Society for Industrial Archeology Conference Recap Part 1: Friday’s Geology of the Twin Cities Tour

Upper St. Anthony Falls, Minneapolis, MN
Upper St. Anthony Falls, Minneapolis, MN

Even I can admit the tardiness of this post, but summer adventures prevented me from sitting down and drafting a thorough recap of my trip to St. Paul, Minnesota for the Society for Industrial Archeology Conference. However, it’s better late than never, so, without further ado… I’m going to break up this recap into two posts – one for Friday & one for Saturday.

Prior to this trip, I’ve never spent much time in Minneapolis, save a few trips through the MSP Airport. I’ve always heard the most wonderful things about the Twin Cities, but this time I got to experience them for myself. This I can definitively say: Minneapolis & St. Paul are GREAT cities. However, what made this trip even better was the conference itself. The Society for Industrial Archeology is an absolutely great organization that puts on a really informative and engaging conference. From the SIA website:

The mission of the Society for Industrial Archeology (SIA) is to encourage the study, interpretation, and preservation of historically significant industrial sites, structures, artifacts, and technology. By providing a forum for the discussion and exchange of information, the Society advances an awareness and appreciation of the value of preserving our industrial heritage.

I was able to meet so many interesting and friendly people at this conference, ranging from archaeologists, students, historians, and engineers. I would recommend attending this conference to almost anyone, primarily because of the great conversation and programming provided by the SIA. Speaking of programming…

The Geology of the Twin Cities

I signed up for the Friday tour titled “The Geology of the Twin Cities.” The tour started in downtown Minneapolis at St. Anthony Falls and the Water Power Park. St. Anthony Falls is located on the Mississippi River and includes a natural falls system that was improved by the US Army Corps of Engineers. The falls sit adjacent to downtown Minneapolis and are absolutely beautiful in contrast to the downtown skyline.

Upper St. Anthony Falls with downtown Minneapolis in the background.
Upper St. Anthony Falls with downtown Minneapolis in the background.

From the falls, we drove into downtown Minneapolis and headed over to the Mill Ruins Park. Historically, this area was the home to Minneapolis’ large flour milling industry and heavily relied on the mighty Mississippi River. The decline of the mill industry led to the closure and abandonment of many of the mills in the area. As described by the Minneapolis Parks and Recreation Board:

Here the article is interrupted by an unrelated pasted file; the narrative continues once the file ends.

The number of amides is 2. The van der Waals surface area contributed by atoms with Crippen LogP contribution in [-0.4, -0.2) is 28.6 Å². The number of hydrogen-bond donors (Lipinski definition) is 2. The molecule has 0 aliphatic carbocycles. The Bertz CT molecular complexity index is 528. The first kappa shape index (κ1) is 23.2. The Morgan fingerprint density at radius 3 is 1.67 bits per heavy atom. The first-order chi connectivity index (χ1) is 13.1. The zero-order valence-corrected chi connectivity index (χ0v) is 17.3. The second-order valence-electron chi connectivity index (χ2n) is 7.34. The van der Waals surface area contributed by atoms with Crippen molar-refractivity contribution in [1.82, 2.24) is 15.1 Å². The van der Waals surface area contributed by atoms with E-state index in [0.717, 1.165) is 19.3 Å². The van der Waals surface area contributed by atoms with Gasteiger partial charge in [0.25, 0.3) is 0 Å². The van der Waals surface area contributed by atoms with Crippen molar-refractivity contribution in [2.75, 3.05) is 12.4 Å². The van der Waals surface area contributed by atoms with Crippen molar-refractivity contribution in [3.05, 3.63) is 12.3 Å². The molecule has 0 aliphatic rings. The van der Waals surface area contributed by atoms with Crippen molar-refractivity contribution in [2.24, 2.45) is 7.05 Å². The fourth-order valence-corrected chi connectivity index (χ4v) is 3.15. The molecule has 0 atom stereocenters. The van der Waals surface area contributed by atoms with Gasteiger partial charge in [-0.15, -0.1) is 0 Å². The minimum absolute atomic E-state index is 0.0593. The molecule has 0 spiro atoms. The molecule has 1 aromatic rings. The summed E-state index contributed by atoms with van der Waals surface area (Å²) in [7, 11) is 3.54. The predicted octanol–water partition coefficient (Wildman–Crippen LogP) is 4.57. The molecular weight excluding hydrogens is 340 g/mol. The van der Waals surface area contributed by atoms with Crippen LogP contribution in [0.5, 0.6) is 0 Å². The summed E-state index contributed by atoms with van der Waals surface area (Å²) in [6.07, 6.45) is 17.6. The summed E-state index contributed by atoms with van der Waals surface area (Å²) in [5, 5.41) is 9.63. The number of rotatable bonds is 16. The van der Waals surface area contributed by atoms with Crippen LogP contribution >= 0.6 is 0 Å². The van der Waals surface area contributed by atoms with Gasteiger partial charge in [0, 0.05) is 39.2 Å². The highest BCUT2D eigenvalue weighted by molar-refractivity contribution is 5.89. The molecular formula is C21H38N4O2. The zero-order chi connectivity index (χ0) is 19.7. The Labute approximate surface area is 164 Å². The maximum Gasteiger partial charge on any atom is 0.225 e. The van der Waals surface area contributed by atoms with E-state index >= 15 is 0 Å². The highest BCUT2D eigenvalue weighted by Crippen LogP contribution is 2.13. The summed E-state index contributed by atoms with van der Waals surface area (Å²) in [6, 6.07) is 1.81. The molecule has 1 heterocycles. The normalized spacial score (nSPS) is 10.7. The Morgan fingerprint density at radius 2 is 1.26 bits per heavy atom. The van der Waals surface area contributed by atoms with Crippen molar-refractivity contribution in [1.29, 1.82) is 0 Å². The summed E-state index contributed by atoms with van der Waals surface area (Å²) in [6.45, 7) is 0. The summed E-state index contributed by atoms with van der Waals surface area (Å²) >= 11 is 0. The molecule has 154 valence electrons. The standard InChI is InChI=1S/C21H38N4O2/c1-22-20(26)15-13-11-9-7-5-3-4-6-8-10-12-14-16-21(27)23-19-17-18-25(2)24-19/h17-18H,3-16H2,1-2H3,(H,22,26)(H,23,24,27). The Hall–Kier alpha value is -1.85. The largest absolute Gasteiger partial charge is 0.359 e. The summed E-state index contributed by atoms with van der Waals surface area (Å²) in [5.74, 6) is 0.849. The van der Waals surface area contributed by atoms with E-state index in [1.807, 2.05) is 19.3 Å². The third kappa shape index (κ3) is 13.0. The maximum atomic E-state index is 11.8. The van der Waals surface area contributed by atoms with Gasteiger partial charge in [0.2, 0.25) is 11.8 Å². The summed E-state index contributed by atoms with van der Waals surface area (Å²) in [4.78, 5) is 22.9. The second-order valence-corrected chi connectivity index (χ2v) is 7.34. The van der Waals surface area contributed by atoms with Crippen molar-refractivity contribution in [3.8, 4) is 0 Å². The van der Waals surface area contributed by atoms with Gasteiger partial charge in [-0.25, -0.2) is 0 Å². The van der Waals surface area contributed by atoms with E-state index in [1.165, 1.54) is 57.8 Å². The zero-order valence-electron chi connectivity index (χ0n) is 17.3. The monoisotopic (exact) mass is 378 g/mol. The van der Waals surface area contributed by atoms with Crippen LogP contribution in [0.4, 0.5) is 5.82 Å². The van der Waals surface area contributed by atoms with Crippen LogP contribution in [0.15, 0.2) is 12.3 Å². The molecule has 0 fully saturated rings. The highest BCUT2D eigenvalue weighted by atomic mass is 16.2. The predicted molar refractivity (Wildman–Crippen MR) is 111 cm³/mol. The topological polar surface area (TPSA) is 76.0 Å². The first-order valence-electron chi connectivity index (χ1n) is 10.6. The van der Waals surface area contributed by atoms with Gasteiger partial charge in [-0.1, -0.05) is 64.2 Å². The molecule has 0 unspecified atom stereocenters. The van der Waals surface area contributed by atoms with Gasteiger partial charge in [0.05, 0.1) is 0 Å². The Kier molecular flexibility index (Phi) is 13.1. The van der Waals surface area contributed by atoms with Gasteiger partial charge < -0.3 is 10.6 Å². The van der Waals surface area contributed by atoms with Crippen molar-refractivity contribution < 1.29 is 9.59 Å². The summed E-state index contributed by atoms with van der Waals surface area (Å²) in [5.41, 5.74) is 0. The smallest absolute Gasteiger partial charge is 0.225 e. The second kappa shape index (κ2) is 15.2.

The park tells this story through the now exposed historic walls and waterpower features long buried beneath many feet of sand and gravel. With the reopening of the historic tailrace canal, which carried water from the mill turbines back to the river, visitors have the opportunity to interact directly with an exciting water feature.

This creatively reused industrial area is really a gem in the downtown Minneapolis area. I could’ve spent hours taking photos of all the details.

Overall, Mill Ruins Park, downtown Minneapolis
Overall, Mill Ruins Park, downtown Minneapolis
Mill Ruins Park, Minneapolis
Mill Ruins Park, Minneapolis
Our tour group at the Mill Ruins Park
Our tour group at the Mill Ruins Park

At the Mill Ruins Park, we also got a view of the iconic Stone Arch Bridge (1883), a National Historic Civil Engineering Landmark. The bridge was constructed by the Minneapolis railroad tycoon James J. Hill for his Great Northern Railway.

Panoramic shot of the Stone Arch Bridge (1883).
Panoramic shot of the Stone Arch Bridge (1883).

From the Mill Ruins Park, our bus driver took us through some of the historic neighborhoods to the southeast of downtown Minneapolis. We drove along West River Parkway, passing by numerous bridges over the Mississippi, including the replacement bridge for the collapsed I-35 bridge. We ended up down river at the Lock and Dam No. 1.

Lock & Dam No. 1
Lock & Dam No. 1
The locks with the dam in the background, with the hydro power station in the center of the image.
The locks with the dam in the background, with the hydro power station in the center of the image.
The lock system at Lock & Dam No. 1.
The lock system at Lock & Dam No. 1.
A closer look at the dam with the power station on the right.
A closer look at the dam with the power station on the right.
Selfie in front of the Mississippi.
Selfie in front of the Mississippi.